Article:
Froze out from the weekend Ohio State series at Purdue, the reason why we can’t do better by kids who play baseball and softball would appear to be universal…and no relief in sight.
If you pay attention to this sort of thing by now you know that Ohio State’s Big Ten opening series at Purdue was frozen out this weekend.
They played the opener on Friday in 34-degree weather and 25 mph winds, got two inches of snow overnight, and waited until 3 pm Sunday to see if the ‘real temperature’ would get to 28 degrees (as per conference rule) to continue the series. They banged it when thermometers stalled at 25, I think.
In the meantime things weren’t much better here at home for the start of high school baseball season, and a lot of those games were banged, as well. The Ohio State-Purdue series will not be rescheduled, and I suspect the same for those high school games. Sorry about your luck, kids.
I did get a wonderful email from a reader over the weekend, however, responding to our March 22 Press Pros commentary on why there’s such indifference on the part of athletic administrators to play baseball and softball later in the spring and summer – to give athletes a better competitive opportunity, comparable to what you get with football and basketball. There have been several responses, and we shared a few in last Friday’s Reader Speaks.
But this one from Chuck Faulkner came about as close as anything to putting things in the proper perspective. He wrote:
“I loved your article on why we don’t play baseball in the summer. You put it perfectly. Obviously, some do it (Iowa), they agree to get along with it, and they do it because it’s doable and the right thing to do. In the meantime, we spend billions to study climate change, which is a theory that may never happen in our lifetime. But playing baseball in warm weather is not a theory. It can easily be done, and we pass the buck. This is the human condition. We get tied up with theories, and turn our backs on something that’s real. We say we want what’s best, but not if we’re inconvenienced. Kids who play in freezing weather are inconvenienced, and no one seems to care.”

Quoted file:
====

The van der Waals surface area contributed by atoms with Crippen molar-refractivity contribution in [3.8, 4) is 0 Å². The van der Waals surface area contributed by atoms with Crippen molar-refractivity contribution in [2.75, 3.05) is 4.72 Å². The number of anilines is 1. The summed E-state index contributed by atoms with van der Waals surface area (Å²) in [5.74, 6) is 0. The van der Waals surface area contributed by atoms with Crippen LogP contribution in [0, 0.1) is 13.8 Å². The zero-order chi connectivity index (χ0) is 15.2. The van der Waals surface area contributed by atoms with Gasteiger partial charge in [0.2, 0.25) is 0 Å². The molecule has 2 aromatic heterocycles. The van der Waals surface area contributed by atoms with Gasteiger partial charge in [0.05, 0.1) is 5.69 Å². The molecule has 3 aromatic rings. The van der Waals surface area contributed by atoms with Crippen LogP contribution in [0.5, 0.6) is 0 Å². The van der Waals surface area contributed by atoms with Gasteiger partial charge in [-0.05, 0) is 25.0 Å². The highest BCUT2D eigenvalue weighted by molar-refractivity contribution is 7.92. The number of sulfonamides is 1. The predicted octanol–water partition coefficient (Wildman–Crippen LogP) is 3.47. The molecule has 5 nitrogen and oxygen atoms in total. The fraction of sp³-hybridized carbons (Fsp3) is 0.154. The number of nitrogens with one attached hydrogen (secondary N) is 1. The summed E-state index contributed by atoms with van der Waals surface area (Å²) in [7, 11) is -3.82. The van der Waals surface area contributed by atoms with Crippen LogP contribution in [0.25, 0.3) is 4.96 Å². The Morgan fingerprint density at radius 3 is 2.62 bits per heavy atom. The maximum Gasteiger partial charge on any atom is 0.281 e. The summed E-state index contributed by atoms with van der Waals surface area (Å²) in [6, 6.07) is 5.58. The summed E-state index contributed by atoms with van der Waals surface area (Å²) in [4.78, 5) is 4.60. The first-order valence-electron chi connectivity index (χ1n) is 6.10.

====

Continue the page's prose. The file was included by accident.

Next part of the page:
To Chuck’s point, no one was more inconvenienced, and frustrated, than coaches Greg Beals (Ohio State) and Greg Goff (Purdue) this past weekend. They wanted to play, and couldn’t.
Purdue baseball is off to the best start in school history (18-1), and every day and every game represents another personal high for Goff and his team.
Ohio State is struggling to overcome youthful inexperience, needs to play in order to get better, and sees cancellation of games due to weather as just one more delay in the process.
For the sake of both Purdue and Ohio State, none of this has to happen, if…they could start the season in mid-April and play through mid-July.
And this is not high school, where opponents cite liability, and expense, and summer family time threatened as reasons for not doing what’s best for baseball and baseball players. Like Chuck Faulkner, Purdue’s Goff points to another example of the human condition.
“NCAA coaches would have to agree to do it,” he said. “But coaches in the South don’t want it (the change). They already have the advantage of warm weather – recruiting and playing in predictable conditions. If you give that to teams in the North you’d have a whole different [competitive picture], nationally.”
Goff is uniquely qualified to speak on the matter. He’s from the South, and coached there for 14 seasons – head coach at Campbell University (2008-14), Louisiana Tech (2015-16), and Alabama (2017). He came to Purdue as an assistant in 2017, and became head coach in 2019 when Mark Wasikowski left to become the head coach at Oregon.
While NCAA baseball is a rung or so up the ladder from high school, the same human condition is no less evident.
They all say they want to do what’s best for college baseball…but no one wants to give up an advantage to do it. What Michigan did as an outlier in 2019 by making it to the College World Series and winning one game against Vanderbilt in the Finals, is all the evidence they need. If you level the playing field, it gets that much tougher, and inconvenient, for someone…everyone!
In the meantime we dwell on the hypothetical, and theory – things we hope for – while reality stares us in the face. “We get distracted with rabbits while elephants walk by,” Mark Twain once said.
While it snows in West Lafayette!